3L. Getting media attention for research – making the most of conferences
While research conferences, per se, are not newsworthy, journalists may be interested in reporting on specific topics or speakers on the conference programme. Busy journalists are unlikely to sit through several days of conference presentations. That is why it is very important to have one or two special sessions targeted at the media.
Before the conference
It is important to have a communication expert as part of the organising committee from the start, and to assign a person to be responsible for the media engagement before, during and after the conference. Large conferences may require a proper conference media strategy.
The conference web site must provide clear contact details for members of the media who may be interested in attending.
It is the job of the media officer to identify the relevant journalists to be invited (including those who may participate from a remote location) and invite them well ahead of the event. Provide information about the significance of the event and key speakers in the invitation letter. You will have to study the conference programme and abstracts carefully to identify highlights and noteworthy topics.
The media officer (or media team for large events) is also responsible for responding to media enquiries, and providing social media support for the conference.
Don’t expect journalists to pay a conference registration fee. They should receive complimentary registration. It is also a good idea to offer complimentary tickets to conference dinners and social events—this is where journalists and researchers have an opportunity to mix on an informal basis.
Have a special area or desk where the media can register at your event. Provide them with name tags that clearly indicate they are from the media, so that scientists can identify journalists during your event.
Preparing conference media kits
A good media kit, hand-delivered ahead of time, can help spark interest in a science conference. The media kit will typically contain all relevant media releases, a list of story ideas and top speakers and relevant background and contact information. Also include detailed information on the venue, event schedule and directions, with maps and GPS coordinates.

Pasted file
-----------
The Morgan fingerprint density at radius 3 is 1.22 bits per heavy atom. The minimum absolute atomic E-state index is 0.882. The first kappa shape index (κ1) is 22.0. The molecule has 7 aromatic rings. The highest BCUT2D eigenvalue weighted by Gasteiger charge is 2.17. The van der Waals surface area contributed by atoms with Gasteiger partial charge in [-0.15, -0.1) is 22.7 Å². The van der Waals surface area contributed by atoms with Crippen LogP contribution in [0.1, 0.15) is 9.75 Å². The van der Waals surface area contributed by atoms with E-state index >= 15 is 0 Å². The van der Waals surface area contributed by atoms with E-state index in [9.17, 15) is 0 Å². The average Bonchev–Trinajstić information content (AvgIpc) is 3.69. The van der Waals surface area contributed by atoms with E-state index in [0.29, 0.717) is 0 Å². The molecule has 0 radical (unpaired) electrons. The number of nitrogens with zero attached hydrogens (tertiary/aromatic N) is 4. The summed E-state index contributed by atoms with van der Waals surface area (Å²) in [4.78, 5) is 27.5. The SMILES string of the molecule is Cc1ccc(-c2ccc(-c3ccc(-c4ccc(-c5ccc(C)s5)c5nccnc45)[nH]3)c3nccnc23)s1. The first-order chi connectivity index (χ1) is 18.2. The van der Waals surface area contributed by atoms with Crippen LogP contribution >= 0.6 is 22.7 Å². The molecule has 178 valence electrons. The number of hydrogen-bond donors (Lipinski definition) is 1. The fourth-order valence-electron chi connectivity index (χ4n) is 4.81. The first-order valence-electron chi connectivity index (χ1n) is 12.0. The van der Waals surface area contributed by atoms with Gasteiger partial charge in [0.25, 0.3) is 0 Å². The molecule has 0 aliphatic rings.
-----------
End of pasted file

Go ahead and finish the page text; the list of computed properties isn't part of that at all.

Running the conference media room
A dedicated and smooth-running media room is the key to generating news coverage from a science conference. The media room is a place where journalists can work and get hold of conference materials (press releases, abstracts, speakers’ contact details and biographies, etc.). It must have good, free coffee, tea, water, snacks and fast, reliable wifi!
The media room may get very busy and noisy at times. That is why you need to book an additional quiet space where radio journalists can record interviews. Television journalists may prefer to film in an area where other people are moving around and some of the conference materials (banners, flags, etc.) are visible in the background.
Provide resources online
Your conference web site should have a dedicated media portal for press releases, media briefs, speakers’ contact details and a dedicated image library. These resources will help journalists, also those who are not able to attend in person, to report comprehensively and accurately on the event.
Nowadays most conferences will also have a dedicated Facebook page and Twitter feed that can serve as real-time sources of news about highlights from the event.
Organising one or two media conferences within the bigger science conference creates an opportunity for journalists who can only attend for an hour or two to interact with key speakers. These media conferences are typically only 30 minutes long and can even be held during lunch breaks. (Ideally, research communicators should be in touch with a conference organising committee from the start, to make sure that the programme allows time for media conferences.)
Pick two or three of the most high-profile and interesting speakers and invite them to present a short summary of the highlights (key issues) of their conference papers. Send them an advisory in advance, asking them to make themselves available for media interviews and engagement at the conference and explain where interviews will be held. Allow enough time for questions from the media. Journalists will usually want to follow up with their own individual interviews after the media conference, so make sure the speakers are free for an extra 10 – 20 minutes afterwards.
With the help of online meeting tools such as Skype and Google hangouts, it is also possible to include journalists who may not be able to attend the conference in person. Allocate additional time to the “remote” journalists during the press conference, or set up one-on-one interviews for them.
Linking with other conferences
If a researcher from the institution where you work presents a paper at a high-profile scientific conference organised by someone else – especially if it is a keynote talk or invited paper – it represents a valuable opportunity for media coverage. Get in touch with the conference press office. Send them a press release based on the talk or a preview of the talk, as well as the other usual supporting materials such as visuals. Also send the press release – linked to the conference – directly to your own media contacts. Then arrange interviews with the researcher during or immediately after the conference.
Points to consider
You may be able to learn a great deal and pick up valuable tips from how other communicators use research conferences as a communication platform. Always look for new ideas and approaches when you are present at a research conferences. Also, look at the online ‘media’ pages of major research meetings to see how they use the conference web site and social media to add value to their communication and engagement efforts.